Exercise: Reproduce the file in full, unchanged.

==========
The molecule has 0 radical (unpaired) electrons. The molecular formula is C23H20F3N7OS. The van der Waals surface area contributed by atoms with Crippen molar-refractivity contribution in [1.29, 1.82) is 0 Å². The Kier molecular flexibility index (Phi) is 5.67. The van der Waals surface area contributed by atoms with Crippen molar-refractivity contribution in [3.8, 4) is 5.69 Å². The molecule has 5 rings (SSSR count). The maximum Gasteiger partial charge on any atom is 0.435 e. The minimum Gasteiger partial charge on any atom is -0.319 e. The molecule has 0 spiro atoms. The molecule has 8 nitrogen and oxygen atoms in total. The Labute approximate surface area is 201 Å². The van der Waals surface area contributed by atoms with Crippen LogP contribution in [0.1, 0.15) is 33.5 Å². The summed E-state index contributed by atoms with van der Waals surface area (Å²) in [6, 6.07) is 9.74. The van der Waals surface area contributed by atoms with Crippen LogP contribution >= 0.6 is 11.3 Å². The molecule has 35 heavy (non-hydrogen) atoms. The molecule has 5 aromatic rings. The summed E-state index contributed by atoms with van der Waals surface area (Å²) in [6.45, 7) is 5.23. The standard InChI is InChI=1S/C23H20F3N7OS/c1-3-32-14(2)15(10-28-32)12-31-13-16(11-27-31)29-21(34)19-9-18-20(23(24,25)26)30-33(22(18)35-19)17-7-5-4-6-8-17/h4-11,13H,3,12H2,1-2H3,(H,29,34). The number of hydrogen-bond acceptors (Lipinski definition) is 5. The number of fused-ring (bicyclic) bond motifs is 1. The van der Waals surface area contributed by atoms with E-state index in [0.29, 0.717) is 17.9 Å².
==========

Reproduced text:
The molecule has 0 radical (unpaired) electrons. The molecular formula is C23H20F3N7OS. The van der Waals surface area contributed by atoms with Crippen molar-refractivity contribution in [1.29, 1.82) is 0 Å². The Kier molecular flexibility index (Phi) is 5.67. The van der Waals surface area contributed by atoms with Crippen molar-refractivity contribution in [3.8, 4) is 5.69 Å². The molecule has 5 rings (SSSR count). The maximum Gasteiger partial charge on any atom is 0.435 e. The minimum Gasteiger partial charge on any atom is -0.319 e. The molecule has 0 spiro atoms. The molecule has 8 nitrogen and oxygen atoms in total. The Labute approximate surface area is 201 Å². The van der Waals surface area contributed by atoms with Crippen LogP contribution in [0.1, 0.15) is 33.5 Å². The summed E-state index contributed by atoms with van der Waals surface area (Å²) in [6, 6.07) is 9.74. The van der Waals surface area contributed by atoms with Crippen LogP contribution >= 0.6 is 11.3 Å². The molecule has 35 heavy (non-hydrogen) atoms. The molecule has 5 aromatic rings. The summed E-state index contributed by atoms with van der Waals surface area (Å²) in [6.45, 7) is 5.23. The standard InChI is InChI=1S/C23H20F3N7OS/c1-3-32-14(2)15(10-28-32)12-31-13-16(11-27-31)29-21(34)19-9-18-20(23(24,25)26)30-33(22(18)35-19)17-7-5-4-6-8-17/h4-11,13H,3,12H2,1-2H3,(H,29,34). The number of hydrogen-bond acceptors (Lipinski definition) is 5. The number of fused-ring (bicyclic) bond motifs is 1. The van der Waals surface area contributed by atoms with E-state index in [0.29, 0.717) is 17.9 Å².